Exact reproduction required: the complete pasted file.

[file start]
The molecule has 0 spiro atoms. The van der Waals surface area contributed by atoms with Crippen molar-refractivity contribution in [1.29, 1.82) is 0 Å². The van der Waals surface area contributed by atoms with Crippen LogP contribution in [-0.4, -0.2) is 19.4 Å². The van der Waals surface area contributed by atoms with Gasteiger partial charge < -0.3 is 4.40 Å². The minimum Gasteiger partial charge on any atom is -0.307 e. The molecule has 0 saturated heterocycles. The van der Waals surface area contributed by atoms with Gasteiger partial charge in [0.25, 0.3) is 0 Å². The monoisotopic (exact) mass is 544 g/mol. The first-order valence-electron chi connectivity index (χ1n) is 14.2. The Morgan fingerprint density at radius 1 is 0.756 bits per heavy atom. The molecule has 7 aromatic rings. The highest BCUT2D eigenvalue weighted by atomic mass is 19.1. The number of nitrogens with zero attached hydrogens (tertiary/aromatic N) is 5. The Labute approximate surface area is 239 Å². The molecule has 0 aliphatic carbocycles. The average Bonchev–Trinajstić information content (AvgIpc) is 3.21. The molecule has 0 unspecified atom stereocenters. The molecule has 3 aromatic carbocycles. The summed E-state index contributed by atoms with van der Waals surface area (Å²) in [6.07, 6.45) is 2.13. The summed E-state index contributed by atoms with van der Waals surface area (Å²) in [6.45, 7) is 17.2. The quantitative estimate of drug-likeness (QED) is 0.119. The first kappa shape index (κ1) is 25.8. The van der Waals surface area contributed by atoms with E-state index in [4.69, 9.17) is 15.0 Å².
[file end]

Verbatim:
The molecule has 0 spiro atoms. The van der Waals surface area contributed by atoms with Crippen molar-refractivity contribution in [1.29, 1.82) is 0 Å². The van der Waals surface area contributed by atoms with Crippen LogP contribution in [-0.4, -0.2) is 19.4 Å². The van der Waals surface area contributed by atoms with Gasteiger partial charge < -0.3 is 4.40 Å². The minimum Gasteiger partial charge on any atom is -0.307 e. The molecule has 0 saturated heterocycles. The van der Waals surface area contributed by atoms with Gasteiger partial charge in [0.25, 0.3) is 0 Å². The monoisotopic (exact) mass is 544 g/mol. The first-order valence-electron chi connectivity index (χ1n) is 14.2. The Morgan fingerprint density at radius 1 is 0.756 bits per heavy atom. The molecule has 7 aromatic rings. The highest BCUT2D eigenvalue weighted by atomic mass is 19.1. The number of nitrogens with zero attached hydrogens (tertiary/aromatic N) is 5. The Labute approximate surface area is 239 Å². The molecule has 0 aliphatic carbocycles. The average Bonchev–Trinajstić information content (AvgIpc) is 3.21. The molecule has 0 unspecified atom stereocenters. The molecule has 3 aromatic carbocycles. The summed E-state index contributed by atoms with van der Waals surface area (Å²) in [6.07, 6.45) is 2.13. The summed E-state index contributed by atoms with van der Waals surface area (Å²) in [6.45, 7) is 17.2. The quantitative estimate of drug-likeness (QED) is 0.119. The first kappa shape index (κ1) is 25.8. The van der Waals surface area contributed by atoms with E-state index in [4.69, 9.17) is 15.0 Å².